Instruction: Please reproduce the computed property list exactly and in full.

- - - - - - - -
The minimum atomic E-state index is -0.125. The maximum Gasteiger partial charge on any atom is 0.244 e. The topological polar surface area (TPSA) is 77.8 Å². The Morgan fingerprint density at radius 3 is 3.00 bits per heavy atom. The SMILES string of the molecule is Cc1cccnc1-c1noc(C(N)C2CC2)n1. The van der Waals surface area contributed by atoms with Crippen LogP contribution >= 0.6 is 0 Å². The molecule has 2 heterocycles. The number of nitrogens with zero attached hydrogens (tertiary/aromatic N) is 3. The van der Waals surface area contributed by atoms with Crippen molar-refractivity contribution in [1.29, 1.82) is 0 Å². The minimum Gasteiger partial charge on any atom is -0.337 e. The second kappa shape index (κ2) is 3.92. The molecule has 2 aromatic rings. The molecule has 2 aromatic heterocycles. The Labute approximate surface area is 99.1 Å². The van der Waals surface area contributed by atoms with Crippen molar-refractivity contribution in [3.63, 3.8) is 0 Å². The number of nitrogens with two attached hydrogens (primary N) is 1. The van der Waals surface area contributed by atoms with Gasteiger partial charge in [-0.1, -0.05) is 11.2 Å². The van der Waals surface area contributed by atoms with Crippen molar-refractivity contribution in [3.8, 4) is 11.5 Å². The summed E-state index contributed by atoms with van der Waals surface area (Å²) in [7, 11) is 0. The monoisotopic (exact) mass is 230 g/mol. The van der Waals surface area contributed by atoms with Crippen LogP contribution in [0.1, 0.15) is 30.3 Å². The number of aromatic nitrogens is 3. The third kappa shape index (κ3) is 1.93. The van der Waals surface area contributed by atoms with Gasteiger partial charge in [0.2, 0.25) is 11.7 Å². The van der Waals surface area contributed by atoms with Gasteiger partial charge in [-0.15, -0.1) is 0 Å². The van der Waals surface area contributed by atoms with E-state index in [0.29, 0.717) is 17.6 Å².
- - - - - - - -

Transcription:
The minimum atomic E-state index is -0.125. The maximum Gasteiger partial charge on any atom is 0.244 e. The topological polar surface area (TPSA) is 77.8 Å². The Morgan fingerprint density at radius 3 is 3.00 bits per heavy atom. The SMILES string of the molecule is Cc1cccnc1-c1noc(C(N)C2CC2)n1. The van der Waals surface area contributed by atoms with Crippen LogP contribution >= 0.6 is 0 Å². The molecule has 2 heterocycles. The number of nitrogens with zero attached hydrogens (tertiary/aromatic N) is 3. The van der Waals surface area contributed by atoms with Crippen molar-refractivity contribution in [1.29, 1.82) is 0 Å². The minimum Gasteiger partial charge on any atom is -0.337 e. The second kappa shape index (κ2) is 3.92. The molecule has 2 aromatic rings. The molecule has 2 aromatic heterocycles. The Labute approximate surface area is 99.1 Å². The van der Waals surface area contributed by atoms with Crippen molar-refractivity contribution in [3.63, 3.8) is 0 Å². The number of nitrogens with two attached hydrogens (primary N) is 1. The van der Waals surface area contributed by atoms with Gasteiger partial charge in [-0.1, -0.05) is 11.2 Å². The van der Waals surface area contributed by atoms with Crippen molar-refractivity contribution in [3.8, 4) is 11.5 Å². The summed E-state index contributed by atoms with van der Waals surface area (Å²) in [7, 11) is 0. The monoisotopic (exact) mass is 230 g/mol. The van der Waals surface area contributed by atoms with Crippen LogP contribution in [0.1, 0.15) is 30.3 Å². The number of aromatic nitrogens is 3. The third kappa shape index (κ3) is 1.93. The van der Waals surface area contributed by atoms with Gasteiger partial charge in [0.2, 0.25) is 11.7 Å². The van der Waals surface area contributed by atoms with Gasteiger partial charge in [-0.15, -0.1) is 0 Å². The van der Waals surface area contributed by atoms with E-state index in [0.29, 0.717) is 17.6 Å².